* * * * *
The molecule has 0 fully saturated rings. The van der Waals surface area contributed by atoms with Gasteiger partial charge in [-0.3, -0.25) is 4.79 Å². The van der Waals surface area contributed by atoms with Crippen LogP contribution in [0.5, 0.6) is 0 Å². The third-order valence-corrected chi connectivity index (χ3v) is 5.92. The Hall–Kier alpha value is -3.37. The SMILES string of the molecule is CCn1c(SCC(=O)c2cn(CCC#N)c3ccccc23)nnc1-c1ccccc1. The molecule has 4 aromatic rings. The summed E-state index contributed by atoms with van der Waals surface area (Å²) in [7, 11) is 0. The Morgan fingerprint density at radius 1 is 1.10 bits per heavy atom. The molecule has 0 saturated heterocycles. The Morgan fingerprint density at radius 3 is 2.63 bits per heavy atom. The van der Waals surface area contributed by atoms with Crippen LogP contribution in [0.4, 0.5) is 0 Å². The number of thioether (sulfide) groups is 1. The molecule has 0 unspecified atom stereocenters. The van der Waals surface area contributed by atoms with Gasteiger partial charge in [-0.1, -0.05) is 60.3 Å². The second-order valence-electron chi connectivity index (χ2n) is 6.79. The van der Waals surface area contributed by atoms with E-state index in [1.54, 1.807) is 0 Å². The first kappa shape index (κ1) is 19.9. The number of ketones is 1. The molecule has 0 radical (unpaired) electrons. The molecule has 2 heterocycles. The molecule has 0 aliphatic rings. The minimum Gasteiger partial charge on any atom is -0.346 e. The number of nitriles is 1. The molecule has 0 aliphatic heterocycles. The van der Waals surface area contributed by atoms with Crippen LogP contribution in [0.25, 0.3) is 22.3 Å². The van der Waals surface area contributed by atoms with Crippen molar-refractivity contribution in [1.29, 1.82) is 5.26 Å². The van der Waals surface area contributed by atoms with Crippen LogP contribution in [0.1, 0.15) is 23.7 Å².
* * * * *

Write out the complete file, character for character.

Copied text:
The molecule has 0 fully saturated rings. The van der Waals surface area contributed by atoms with Gasteiger partial charge in [-0.3, -0.25) is 4.79 Å². The van der Waals surface area contributed by atoms with Crippen LogP contribution in [0.5, 0.6) is 0 Å². The third-order valence-corrected chi connectivity index (χ3v) is 5.92. The Hall–Kier alpha value is -3.37. The SMILES string of the molecule is CCn1c(SCC(=O)c2cn(CCC#N)c3ccccc23)nnc1-c1ccccc1. The molecule has 4 aromatic rings. The summed E-state index contributed by atoms with van der Waals surface area (Å²) in [7, 11) is 0. The Morgan fingerprint density at radius 1 is 1.10 bits per heavy atom. The molecule has 0 saturated heterocycles. The Morgan fingerprint density at radius 3 is 2.63 bits per heavy atom. The van der Waals surface area contributed by atoms with Crippen LogP contribution in [0.4, 0.5) is 0 Å². The number of thioether (sulfide) groups is 1. The molecule has 0 unspecified atom stereocenters. The van der Waals surface area contributed by atoms with Gasteiger partial charge in [-0.1, -0.05) is 60.3 Å². The second-order valence-electron chi connectivity index (χ2n) is 6.79. The van der Waals surface area contributed by atoms with E-state index in [1.54, 1.807) is 0 Å². The first kappa shape index (κ1) is 19.9. The number of ketones is 1. The molecule has 0 radical (unpaired) electrons. The molecule has 2 heterocycles. The molecule has 0 aliphatic rings. The minimum Gasteiger partial charge on any atom is -0.346 e. The number of nitriles is 1. The molecule has 0 aliphatic heterocycles. The van der Waals surface area contributed by atoms with Crippen LogP contribution in [0.25, 0.3) is 22.3 Å². The van der Waals surface area contributed by atoms with Crippen molar-refractivity contribution in [1.29, 1.82) is 5.26 Å². The van der Waals surface area contributed by atoms with Crippen LogP contribution in [0.1, 0.15) is 23.7 Å².